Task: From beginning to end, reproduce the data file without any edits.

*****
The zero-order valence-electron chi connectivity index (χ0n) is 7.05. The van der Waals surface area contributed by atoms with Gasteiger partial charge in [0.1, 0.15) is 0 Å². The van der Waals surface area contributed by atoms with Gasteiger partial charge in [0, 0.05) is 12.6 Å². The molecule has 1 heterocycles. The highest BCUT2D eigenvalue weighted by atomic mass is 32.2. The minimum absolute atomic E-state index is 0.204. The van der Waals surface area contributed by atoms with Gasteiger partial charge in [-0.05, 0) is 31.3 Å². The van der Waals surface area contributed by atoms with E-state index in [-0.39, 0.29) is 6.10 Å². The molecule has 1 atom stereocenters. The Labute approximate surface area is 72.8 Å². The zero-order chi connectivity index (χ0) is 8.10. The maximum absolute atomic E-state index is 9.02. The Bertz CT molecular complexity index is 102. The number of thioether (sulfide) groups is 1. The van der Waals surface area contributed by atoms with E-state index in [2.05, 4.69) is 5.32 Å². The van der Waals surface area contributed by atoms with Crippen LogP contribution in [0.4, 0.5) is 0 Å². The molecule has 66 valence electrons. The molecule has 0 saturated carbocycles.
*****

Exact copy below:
The zero-order valence-electron chi connectivity index (χ0n) is 7.05. The van der Waals surface area contributed by atoms with Gasteiger partial charge in [0.1, 0.15) is 0 Å². The van der Waals surface area contributed by atoms with Gasteiger partial charge in [0, 0.05) is 12.6 Å². The molecule has 1 heterocycles. The highest BCUT2D eigenvalue weighted by atomic mass is 32.2. The minimum absolute atomic E-state index is 0.204. The van der Waals surface area contributed by atoms with Gasteiger partial charge in [-0.05, 0) is 31.3 Å². The van der Waals surface area contributed by atoms with E-state index in [-0.39, 0.29) is 6.10 Å². The molecule has 1 atom stereocenters. The Labute approximate surface area is 72.8 Å². The zero-order chi connectivity index (χ0) is 8.10. The maximum absolute atomic E-state index is 9.02. The Bertz CT molecular complexity index is 102. The number of thioether (sulfide) groups is 1. The van der Waals surface area contributed by atoms with E-state index in [2.05, 4.69) is 5.32 Å². The van der Waals surface area contributed by atoms with Crippen LogP contribution in [0.4, 0.5) is 0 Å². The molecule has 66 valence electrons. The molecule has 0 saturated carbocycles.